In return for running the verification process to verify bitcoin transactions, bitcoin mining is the process of receiving bitcoin. These transactions provide the Bitcoin network with protection, which in turn compensates miners by providing them with Bitcoins. If the price of Bitcoins exceeds the cost to mine, miners will benefit. Many individual miners are asking themselves, with recent technological developments and the emergence of professional mining centres with enormous computing capacity, as well as the changing price of bitcoin itself, is bitcoin mining still profitable?
There are several variables that decide whether a viable venture is bitcoin mining. These include energy costs for powering the computer system (electricity costs), computer system availability and rates, and difficulties in delivering services. Difficulty is calculated in the Bitcoin validation transaction’s hashes per second. The hash rate tests the problem solving rate. The difficulty varies when more miners join since the network is programmed to create a certain amount of bitcoins every 10 minutes. The difficulty increases as more miners enter the market to ensure that the level is unchanged. Bitcoin prices are the last factor in deciding profitability relative to ordinary, hard currency.
Remember to always to store your bitcoin on a cryptocurrency hardware wallet for maximum protection.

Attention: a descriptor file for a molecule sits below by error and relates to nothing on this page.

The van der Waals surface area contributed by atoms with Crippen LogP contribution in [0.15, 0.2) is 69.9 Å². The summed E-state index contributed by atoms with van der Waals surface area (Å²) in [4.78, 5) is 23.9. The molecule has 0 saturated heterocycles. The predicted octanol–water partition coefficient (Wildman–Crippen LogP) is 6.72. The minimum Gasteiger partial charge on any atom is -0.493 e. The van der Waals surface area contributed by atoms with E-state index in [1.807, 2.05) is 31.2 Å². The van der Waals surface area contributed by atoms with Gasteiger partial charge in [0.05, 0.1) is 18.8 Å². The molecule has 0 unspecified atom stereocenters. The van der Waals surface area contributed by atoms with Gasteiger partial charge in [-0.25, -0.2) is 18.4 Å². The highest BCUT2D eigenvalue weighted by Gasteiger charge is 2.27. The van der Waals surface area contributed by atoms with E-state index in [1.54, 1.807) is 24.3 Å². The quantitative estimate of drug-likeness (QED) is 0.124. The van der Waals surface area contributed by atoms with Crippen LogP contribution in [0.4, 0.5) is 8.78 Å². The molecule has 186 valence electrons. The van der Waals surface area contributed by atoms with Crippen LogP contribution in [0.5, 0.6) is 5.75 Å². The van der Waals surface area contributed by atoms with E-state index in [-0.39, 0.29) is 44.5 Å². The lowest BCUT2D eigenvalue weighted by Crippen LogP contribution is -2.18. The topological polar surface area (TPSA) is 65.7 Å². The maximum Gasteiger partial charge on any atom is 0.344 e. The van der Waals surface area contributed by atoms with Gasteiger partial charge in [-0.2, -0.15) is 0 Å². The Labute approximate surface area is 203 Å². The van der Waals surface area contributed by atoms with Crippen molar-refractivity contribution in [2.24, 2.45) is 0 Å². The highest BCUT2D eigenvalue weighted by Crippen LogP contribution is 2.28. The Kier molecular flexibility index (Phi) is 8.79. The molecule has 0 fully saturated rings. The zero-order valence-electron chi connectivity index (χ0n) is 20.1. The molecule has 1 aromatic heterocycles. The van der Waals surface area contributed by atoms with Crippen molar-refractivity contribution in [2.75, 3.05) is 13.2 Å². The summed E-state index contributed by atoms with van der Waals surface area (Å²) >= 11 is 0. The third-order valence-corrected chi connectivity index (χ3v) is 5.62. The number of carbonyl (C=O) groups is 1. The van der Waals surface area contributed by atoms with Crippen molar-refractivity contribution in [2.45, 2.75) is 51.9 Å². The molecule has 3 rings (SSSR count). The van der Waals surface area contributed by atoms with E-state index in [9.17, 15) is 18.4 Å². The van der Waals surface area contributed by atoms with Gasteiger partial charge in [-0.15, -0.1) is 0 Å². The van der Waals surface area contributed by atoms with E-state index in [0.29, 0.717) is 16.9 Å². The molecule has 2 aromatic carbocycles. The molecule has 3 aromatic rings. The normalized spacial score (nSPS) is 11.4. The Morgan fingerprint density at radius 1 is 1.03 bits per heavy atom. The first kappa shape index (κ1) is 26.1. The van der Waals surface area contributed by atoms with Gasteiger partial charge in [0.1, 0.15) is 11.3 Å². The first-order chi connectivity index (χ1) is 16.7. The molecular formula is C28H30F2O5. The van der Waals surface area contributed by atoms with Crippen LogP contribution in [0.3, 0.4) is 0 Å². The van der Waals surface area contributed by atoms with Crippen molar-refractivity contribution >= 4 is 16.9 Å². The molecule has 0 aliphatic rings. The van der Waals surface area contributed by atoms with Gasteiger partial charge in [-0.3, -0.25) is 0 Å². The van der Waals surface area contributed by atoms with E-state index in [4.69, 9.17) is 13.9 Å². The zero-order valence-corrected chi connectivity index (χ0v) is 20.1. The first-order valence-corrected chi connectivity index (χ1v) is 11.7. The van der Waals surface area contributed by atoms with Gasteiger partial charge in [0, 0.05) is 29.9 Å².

Bitcoin Mining Components
Mining was usually performed on personal computers prior to the introduction of modern bitcoin mining tools in 2013. But the advent of application-specific integrated circuit chips (ASIC) produced up to 100 billion times the capacity of older personal computers, making impractical and redundant the use of personal computing to mine bitcoins. Although bitcoin mining with older hardware is still technically feasible, there is little doubt that it is not a profitable venture. This is because of the way mining is set up: miners compete as quickly as possible to solve hash issues, so those miners with a serious computational disadvantage are ultimately not likely to solve a problem first and be rewarded with bitcoin. The complexity of mining bitcoins was approximately in line with the cost of bitcoins when miners used the old machines. But there were problems with these new machines due to both the high cost of purchasing and operating the new equipment and the lack of availability.
Profitability before and after ASIC
For many reasons, old timers (say, way back in 2009) mining bitcoins using only their personal computers were able to make a profit. First, these miners owned their systems already, so the cost of equipment was essentially zero. To run more effectively with less tension, they may change the settings on their computers. Second, these were the days before the game was launched by experienced bitcoin mining centres with huge computing resources. On home computer systems, early miners only had to compete with other individual miners. The rivalry was on an equal footing. Even though the cost of electricity differed depending on the geographical area, the difference was not sufficient to discourage individuals from mining.